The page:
ASOS Fashion Discovery winner Wesley Harriott speaks on his upbringing, powerful women, and what the future holdsASOS
The ASOS Fashion Discovery prize is a scheme run by the global online retailer designed to alleviate the initial pressures which come with being a young designer. The aim is to give a few lucky winners (two people won the full prize this year, Wesley Harriott and LYPH, with one People’s Pick winner, Desree Akorahson) the chance to flourish without the financial strain and business confusion some young designers have to deal with when they’re starting out.
And this is exactly the case for one of this year’s winners – LCF graduate Ricky Harriott, of brand Wesley Harriott. The designer, whose clothes have already been seen on the likes of SZA and Kylie Jenner, is about to make even more waves now that he’s been given the opportunity to take his wares to a wider audience through the prestigious ASOS prize. The prize offers prize money, a platform to sell your wares on ASOS, and one-on-one mentorship from industry experts.
“My entire life as a kid was following stories of powerful women and how they overcame,” Harriott told us. “My mum – without sounding too ‘sob story’ – had me when she was 17 years old. She was homeless, and she raised me.” Not letting that limit his prospects, the designer continued pursuing his dream. “In my spare time I was reading comics. I became obsessed with designing costumes for my favourite comic book characters – just sketches when I was six. But when I was 11 I actually started drawing and designing for women, and I naturally followed that through to college, then university.”
Off the back of his big win, we caught up with Harriott to find out how he’s feeling, what makes the perfect garment, and who he’s desperate to dress.
How does it feel to have won the Prize?
Ricky Harriott: It’s quite literally changed my life. I’ve been working for so long, but being able to put my work in a place where people are able to get hold of it has been something I’ve wanted for a really long time, and winning this will finally give me the chance to do that with a lot more resource and a lot more confidence. And it’s validation; I’m really hard on myself, and this has allowed me – for a second – to think ‘you’re good!’.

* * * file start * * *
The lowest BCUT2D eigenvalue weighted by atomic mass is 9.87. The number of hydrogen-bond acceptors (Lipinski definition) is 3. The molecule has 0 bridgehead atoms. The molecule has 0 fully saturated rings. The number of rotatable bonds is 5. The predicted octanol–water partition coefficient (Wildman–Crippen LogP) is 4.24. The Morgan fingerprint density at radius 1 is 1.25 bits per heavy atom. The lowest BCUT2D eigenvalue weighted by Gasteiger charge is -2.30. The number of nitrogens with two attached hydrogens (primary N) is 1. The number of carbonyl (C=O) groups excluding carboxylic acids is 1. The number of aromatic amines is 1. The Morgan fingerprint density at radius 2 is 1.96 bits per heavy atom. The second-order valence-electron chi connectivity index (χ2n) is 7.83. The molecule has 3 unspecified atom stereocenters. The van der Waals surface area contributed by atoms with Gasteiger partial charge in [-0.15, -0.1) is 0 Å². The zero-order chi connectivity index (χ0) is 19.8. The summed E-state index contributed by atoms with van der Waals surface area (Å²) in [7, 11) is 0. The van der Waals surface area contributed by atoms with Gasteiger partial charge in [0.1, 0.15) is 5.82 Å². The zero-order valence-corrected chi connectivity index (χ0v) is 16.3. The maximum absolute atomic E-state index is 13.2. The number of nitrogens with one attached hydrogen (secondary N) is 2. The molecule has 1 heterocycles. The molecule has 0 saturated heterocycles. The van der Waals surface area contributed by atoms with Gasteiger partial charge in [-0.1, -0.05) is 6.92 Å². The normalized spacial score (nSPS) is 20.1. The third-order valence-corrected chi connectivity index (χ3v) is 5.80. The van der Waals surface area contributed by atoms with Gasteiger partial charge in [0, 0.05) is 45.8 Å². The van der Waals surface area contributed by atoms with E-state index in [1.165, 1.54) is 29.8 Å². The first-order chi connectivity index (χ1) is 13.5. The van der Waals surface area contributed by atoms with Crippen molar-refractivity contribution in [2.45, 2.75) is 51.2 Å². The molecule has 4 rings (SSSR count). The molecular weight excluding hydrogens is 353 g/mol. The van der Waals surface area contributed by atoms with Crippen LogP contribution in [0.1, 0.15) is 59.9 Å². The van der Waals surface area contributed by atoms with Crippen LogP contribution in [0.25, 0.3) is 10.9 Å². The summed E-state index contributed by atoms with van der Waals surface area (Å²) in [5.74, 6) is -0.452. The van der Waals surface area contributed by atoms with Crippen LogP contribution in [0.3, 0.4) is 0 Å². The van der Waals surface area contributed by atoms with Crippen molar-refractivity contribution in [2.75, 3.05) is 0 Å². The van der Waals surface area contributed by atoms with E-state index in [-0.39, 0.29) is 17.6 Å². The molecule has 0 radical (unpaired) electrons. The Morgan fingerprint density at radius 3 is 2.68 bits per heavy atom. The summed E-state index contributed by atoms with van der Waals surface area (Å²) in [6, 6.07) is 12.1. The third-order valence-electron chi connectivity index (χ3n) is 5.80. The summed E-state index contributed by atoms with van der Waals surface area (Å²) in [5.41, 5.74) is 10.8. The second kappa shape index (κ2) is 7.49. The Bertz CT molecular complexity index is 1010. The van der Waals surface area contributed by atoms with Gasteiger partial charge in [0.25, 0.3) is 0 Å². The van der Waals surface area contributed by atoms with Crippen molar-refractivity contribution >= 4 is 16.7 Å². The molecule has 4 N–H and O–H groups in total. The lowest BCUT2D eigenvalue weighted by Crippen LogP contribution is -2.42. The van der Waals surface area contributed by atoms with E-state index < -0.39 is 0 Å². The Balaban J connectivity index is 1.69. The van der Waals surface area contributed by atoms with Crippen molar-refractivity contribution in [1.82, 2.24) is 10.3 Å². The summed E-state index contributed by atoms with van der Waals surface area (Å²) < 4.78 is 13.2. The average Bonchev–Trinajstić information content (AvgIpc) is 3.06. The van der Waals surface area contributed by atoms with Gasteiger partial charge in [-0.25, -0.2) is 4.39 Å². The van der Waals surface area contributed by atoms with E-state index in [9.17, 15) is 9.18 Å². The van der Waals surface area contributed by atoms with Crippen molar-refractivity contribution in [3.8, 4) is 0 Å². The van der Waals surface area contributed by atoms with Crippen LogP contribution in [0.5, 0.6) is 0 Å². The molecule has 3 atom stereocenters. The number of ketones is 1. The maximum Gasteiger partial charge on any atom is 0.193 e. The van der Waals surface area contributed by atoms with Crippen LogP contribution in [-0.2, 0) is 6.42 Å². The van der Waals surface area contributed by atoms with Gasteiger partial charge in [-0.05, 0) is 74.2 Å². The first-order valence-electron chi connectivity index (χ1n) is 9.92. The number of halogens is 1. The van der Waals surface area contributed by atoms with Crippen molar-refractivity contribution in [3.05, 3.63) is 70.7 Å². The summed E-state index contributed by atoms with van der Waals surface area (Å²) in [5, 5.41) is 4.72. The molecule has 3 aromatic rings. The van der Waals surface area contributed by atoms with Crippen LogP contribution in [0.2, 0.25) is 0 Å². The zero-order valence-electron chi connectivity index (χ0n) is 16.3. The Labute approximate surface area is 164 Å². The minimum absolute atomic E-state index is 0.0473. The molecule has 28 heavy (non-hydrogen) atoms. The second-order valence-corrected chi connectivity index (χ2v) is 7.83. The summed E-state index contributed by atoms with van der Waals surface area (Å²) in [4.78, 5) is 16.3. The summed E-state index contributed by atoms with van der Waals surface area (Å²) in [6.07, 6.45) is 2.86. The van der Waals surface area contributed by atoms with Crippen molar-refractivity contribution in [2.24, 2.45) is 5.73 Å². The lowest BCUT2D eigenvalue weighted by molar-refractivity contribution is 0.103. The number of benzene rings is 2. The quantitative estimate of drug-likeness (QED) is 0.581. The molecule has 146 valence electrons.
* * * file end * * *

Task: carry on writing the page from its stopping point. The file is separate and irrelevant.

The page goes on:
What have you learned throughout doing the process?
Ricky Harriott: Being a young designer it’s just me, my studio; I’m like a one-man band. When you’re in it, there’s so much room to doubt yourself. But I’ve found with each collection, and especially with the one I presented to ASOS, I learned what I’m capable of. Without endless resource or endless streams of cash, you realise that when you really want something just how much you can get it done with what you have. I’ve learned how savvy I am. And through the competition, I also found that my attention to detail was something which shone through in my work. I realised how particular I am in terms of communication, trying to make myself stand out.
“You can hide behind print, you can hide behind texture, but you can’t hid behind cut” – Ricky Harriott
Now on to your clothes: where do you see your work sitting in the contemporary fashion landscape?
Ricky Harriott: For me, Wesley Harriott definitely centres on social commentary. When I started my brand it was about really addressing what really is sexy: I think power is sexy. It’s a dialogue about how women move through the world today: my love affair with women in comic books, anime, and in life – it’s a love letter to women. There are also a lot of sustainable practices that run throughout my process: everything is sourced and made in London.
What do you think makes a brilliant piece of clothing?
Ricky Harriott: For me it’s always silhouette, structure and shape. You can hide behind print, you can hide behind texture, but you can’t hid behind cut. So I’ll make a jacket seven or eight times to get the cut just right.
If you could dress any three people in the world in a full Wesley Harriott, who and why?
Ricky Harriott: I’ve been lucky to dress people I really admire. But, of those I haven’t: first of all, it would be Rihanna. I mean that’s such an easy answer, but for me she’s always been a representation of brilliance; she’s unapologetically herself. If you put her in one of my suits it would be a moment. Second, I think Chloë Sevigny: the way she wears clothes it’s as if everything was made just for her. I’d love her to just throw on something of mine and make it her own. And then third – bare with me it will make sense – is Lucy Liu as her character in Kill Bill: O-Ren Ishii. Like, her character in Kill Bill is quite literally a mega muse.